A report from the parliamentary Energy and Climate Change Committee has warned the government that, based on current trends, the UK will miss its target to provide 15% of energy from renewable sources.
Dr David Clarke FREng, a Fellow of the Royal Academy of Engineering who chaired last year’s Academy report A critical time for UK energy policy, said:
“Failing to deliver the renewables targets for 2020 would be disappointing but it is more important that the UK Government continually reinforces its desire to meet the national carbon budgets out to 2032 and implements policies which support progress towards achieving these goals.
“As we have said before, updating the UK energy system to meet the ‘trilemma’ of decarbonisation, security and affordability is a massive undertaking. Meeting national targets affordably requires substantial decarbonisation of the electricity system by 2030 through a mix of nuclear power, CCS and renewables with gas generation for balancing. Beyond 2030 we must then largely decarbonise heat and transport, potentially through electrification but also using other options such as hydrogen and biofuels. We also need to adapt our transmission and distribution networks to become ‘smarter’.”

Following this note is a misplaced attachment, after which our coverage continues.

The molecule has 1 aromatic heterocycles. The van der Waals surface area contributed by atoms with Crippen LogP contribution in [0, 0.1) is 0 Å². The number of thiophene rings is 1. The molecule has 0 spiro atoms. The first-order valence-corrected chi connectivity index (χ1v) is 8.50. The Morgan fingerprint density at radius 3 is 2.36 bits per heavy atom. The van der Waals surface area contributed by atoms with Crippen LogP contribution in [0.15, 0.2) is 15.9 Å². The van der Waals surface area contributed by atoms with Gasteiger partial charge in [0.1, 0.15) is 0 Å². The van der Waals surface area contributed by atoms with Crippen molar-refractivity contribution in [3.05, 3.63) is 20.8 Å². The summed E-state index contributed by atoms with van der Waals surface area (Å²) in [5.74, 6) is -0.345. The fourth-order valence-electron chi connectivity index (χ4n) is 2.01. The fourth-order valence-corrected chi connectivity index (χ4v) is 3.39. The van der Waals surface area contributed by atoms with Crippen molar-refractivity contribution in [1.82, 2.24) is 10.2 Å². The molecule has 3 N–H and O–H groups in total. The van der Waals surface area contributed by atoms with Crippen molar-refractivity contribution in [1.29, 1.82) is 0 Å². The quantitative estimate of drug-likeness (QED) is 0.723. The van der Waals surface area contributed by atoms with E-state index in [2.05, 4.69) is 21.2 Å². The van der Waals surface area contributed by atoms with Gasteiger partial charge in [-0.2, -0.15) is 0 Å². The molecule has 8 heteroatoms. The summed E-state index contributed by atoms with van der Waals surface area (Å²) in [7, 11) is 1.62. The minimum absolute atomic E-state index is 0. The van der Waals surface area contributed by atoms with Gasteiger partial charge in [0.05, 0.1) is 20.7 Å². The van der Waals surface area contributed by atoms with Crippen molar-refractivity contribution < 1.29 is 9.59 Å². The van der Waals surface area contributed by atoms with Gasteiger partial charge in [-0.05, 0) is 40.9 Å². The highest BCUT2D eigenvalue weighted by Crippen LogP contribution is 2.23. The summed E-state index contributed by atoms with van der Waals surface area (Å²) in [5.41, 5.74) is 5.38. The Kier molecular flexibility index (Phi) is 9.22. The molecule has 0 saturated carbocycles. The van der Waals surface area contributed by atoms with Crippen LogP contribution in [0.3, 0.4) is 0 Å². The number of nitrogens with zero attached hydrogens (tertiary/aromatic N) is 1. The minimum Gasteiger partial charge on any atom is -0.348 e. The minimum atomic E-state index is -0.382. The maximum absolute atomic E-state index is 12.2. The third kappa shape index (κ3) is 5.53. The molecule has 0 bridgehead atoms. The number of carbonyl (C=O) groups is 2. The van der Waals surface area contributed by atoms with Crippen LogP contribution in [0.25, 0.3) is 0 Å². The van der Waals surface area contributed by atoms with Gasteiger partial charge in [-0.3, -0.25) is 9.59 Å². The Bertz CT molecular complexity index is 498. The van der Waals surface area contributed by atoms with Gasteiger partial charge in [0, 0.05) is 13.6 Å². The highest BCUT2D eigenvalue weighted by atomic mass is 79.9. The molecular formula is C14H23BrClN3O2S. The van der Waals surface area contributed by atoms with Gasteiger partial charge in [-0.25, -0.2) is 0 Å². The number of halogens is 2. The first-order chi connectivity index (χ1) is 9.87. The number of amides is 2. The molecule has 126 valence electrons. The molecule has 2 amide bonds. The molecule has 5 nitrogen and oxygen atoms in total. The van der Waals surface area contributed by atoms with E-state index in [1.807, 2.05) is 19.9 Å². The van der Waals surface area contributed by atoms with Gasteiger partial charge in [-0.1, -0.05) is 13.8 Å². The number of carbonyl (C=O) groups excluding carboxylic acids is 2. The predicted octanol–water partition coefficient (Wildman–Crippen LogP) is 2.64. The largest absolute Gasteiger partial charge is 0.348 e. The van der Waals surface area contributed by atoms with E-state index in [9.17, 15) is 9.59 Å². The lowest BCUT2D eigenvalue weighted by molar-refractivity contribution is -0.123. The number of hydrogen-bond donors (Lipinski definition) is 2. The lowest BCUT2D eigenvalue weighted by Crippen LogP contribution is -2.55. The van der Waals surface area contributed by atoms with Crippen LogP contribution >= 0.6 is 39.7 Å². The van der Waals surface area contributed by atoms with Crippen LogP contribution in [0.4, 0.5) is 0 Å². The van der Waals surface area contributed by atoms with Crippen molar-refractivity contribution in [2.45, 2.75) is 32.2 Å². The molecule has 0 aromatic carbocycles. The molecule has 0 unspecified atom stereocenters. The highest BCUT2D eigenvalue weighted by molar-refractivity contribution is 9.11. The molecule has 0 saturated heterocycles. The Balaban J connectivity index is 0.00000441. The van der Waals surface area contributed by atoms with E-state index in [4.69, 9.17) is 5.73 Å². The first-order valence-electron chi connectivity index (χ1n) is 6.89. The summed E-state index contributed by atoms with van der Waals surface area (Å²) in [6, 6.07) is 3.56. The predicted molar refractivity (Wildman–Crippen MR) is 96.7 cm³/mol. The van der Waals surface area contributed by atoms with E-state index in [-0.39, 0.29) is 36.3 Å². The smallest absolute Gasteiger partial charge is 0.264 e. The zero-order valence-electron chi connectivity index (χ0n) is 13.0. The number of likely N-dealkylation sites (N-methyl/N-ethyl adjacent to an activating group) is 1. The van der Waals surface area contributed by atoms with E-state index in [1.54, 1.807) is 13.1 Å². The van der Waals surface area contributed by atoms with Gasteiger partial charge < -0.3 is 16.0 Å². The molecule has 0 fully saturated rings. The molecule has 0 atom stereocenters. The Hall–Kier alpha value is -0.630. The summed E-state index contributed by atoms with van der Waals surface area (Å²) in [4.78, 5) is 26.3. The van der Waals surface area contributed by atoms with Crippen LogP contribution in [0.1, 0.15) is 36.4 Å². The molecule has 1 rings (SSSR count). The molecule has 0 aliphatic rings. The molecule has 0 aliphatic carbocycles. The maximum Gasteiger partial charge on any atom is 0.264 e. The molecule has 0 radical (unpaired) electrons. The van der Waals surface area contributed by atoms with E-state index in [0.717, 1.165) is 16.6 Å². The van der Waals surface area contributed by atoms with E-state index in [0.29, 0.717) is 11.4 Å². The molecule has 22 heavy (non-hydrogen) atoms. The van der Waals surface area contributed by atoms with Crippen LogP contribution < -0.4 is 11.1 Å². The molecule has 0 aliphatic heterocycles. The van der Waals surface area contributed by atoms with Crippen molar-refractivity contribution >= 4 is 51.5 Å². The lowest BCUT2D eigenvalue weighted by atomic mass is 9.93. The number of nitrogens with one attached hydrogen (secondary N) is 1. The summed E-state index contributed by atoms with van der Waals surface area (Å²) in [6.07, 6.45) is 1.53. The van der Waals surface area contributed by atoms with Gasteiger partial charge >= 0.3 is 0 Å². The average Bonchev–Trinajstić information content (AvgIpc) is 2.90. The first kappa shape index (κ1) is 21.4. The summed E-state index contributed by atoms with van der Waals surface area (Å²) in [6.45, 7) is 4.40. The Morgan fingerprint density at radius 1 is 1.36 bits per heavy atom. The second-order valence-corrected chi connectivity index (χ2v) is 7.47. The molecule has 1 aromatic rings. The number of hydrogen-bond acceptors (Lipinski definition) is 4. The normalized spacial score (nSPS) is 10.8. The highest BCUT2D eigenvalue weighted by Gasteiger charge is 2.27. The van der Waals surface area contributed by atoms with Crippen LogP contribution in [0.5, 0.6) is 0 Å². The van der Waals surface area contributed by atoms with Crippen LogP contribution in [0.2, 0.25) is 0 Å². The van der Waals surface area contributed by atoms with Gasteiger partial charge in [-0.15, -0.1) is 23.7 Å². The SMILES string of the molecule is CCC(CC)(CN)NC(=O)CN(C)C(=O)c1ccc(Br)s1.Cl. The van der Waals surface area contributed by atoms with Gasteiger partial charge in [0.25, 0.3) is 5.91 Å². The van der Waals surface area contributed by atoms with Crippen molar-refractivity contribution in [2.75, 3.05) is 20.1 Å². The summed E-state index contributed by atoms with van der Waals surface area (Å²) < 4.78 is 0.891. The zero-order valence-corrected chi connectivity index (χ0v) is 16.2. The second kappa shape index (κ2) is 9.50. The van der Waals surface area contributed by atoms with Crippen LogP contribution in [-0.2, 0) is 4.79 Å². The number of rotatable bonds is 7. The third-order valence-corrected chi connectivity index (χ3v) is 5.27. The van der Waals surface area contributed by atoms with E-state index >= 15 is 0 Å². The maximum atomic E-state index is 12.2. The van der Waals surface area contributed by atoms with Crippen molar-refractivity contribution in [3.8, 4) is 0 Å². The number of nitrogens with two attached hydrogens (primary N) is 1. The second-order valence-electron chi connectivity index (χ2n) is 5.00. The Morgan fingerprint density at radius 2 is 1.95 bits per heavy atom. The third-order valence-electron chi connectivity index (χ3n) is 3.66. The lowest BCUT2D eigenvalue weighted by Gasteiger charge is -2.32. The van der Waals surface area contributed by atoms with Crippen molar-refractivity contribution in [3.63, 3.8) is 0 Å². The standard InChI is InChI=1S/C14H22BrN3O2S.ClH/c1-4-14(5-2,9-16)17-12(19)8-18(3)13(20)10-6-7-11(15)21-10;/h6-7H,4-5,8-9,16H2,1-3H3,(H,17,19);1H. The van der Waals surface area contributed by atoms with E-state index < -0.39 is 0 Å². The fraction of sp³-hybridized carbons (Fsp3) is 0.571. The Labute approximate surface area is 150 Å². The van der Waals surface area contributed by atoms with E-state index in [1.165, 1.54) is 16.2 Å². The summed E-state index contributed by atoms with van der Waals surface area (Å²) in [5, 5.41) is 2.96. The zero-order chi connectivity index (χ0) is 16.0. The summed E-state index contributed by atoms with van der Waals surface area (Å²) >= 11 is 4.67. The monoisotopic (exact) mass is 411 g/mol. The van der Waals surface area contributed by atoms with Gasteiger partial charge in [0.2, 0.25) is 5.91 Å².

Sir Brian Heap FRS, Research Associate at the Centre for Development Studies, University of Cambridge, said:
“This is an important and timely report, particularly in questioning the government’s negative message about dealing with climate change by the closure of DECC. The risk will be the UK’s loss of focus on the importance of renewable energy systems and energy efficiency.
“The targets are still extremely important but there is a lack of attention given to distributed renewable energy systems. The concern about missing renewable heat targets is welcome and more research and effective policy decisions are needed to achieve these needs which should be addressed urgently.”